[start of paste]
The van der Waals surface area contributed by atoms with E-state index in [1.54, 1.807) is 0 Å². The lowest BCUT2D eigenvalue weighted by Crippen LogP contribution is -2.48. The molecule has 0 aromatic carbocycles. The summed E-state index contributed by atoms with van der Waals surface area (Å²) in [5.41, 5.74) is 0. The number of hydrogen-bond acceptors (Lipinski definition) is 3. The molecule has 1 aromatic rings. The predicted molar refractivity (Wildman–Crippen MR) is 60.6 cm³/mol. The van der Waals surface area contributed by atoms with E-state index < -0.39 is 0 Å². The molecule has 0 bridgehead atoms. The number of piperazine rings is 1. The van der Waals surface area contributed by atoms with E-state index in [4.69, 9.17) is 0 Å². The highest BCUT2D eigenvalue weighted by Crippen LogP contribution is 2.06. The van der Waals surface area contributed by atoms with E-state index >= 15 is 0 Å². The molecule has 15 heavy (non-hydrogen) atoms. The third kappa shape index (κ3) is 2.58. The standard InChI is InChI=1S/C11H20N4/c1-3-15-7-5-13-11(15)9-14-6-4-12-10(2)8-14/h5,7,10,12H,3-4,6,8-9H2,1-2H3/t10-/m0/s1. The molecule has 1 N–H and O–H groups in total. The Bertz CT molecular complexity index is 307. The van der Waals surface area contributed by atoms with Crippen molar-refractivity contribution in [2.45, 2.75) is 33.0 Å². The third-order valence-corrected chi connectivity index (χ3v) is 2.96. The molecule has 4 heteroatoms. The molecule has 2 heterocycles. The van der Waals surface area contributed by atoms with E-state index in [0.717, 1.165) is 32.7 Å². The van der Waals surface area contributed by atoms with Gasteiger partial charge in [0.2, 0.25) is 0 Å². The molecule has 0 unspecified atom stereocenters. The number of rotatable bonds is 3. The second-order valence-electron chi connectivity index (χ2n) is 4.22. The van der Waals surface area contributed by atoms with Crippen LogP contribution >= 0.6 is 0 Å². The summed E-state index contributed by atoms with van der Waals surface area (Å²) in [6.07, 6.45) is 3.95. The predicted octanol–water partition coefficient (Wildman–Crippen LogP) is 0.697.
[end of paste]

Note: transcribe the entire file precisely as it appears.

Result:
The van der Waals surface area contributed by atoms with E-state index in [1.54, 1.807) is 0 Å². The lowest BCUT2D eigenvalue weighted by Crippen LogP contribution is -2.48. The molecule has 0 aromatic carbocycles. The summed E-state index contributed by atoms with van der Waals surface area (Å²) in [5.41, 5.74) is 0. The number of hydrogen-bond acceptors (Lipinski definition) is 3. The molecule has 1 aromatic rings. The predicted molar refractivity (Wildman–Crippen MR) is 60.6 cm³/mol. The van der Waals surface area contributed by atoms with E-state index < -0.39 is 0 Å². The molecule has 0 bridgehead atoms. The number of piperazine rings is 1. The van der Waals surface area contributed by atoms with E-state index in [4.69, 9.17) is 0 Å². The highest BCUT2D eigenvalue weighted by Crippen LogP contribution is 2.06. The van der Waals surface area contributed by atoms with E-state index >= 15 is 0 Å². The molecule has 15 heavy (non-hydrogen) atoms. The third kappa shape index (κ3) is 2.58. The standard InChI is InChI=1S/C11H20N4/c1-3-15-7-5-13-11(15)9-14-6-4-12-10(2)8-14/h5,7,10,12H,3-4,6,8-9H2,1-2H3/t10-/m0/s1. The molecule has 1 N–H and O–H groups in total. The Bertz CT molecular complexity index is 307. The van der Waals surface area contributed by atoms with Crippen molar-refractivity contribution in [2.45, 2.75) is 33.0 Å². The third-order valence-corrected chi connectivity index (χ3v) is 2.96. The molecule has 4 heteroatoms. The molecule has 2 heterocycles. The van der Waals surface area contributed by atoms with E-state index in [0.717, 1.165) is 32.7 Å². The van der Waals surface area contributed by atoms with Gasteiger partial charge in [0.2, 0.25) is 0 Å². The molecule has 0 unspecified atom stereocenters. The number of rotatable bonds is 3. The second-order valence-electron chi connectivity index (χ2n) is 4.22. The van der Waals surface area contributed by atoms with Crippen LogP contribution >= 0.6 is 0 Å². The summed E-state index contributed by atoms with van der Waals surface area (Å²) in [6.07, 6.45) is 3.95. The predicted octanol–water partition coefficient (Wildman–Crippen LogP) is 0.697.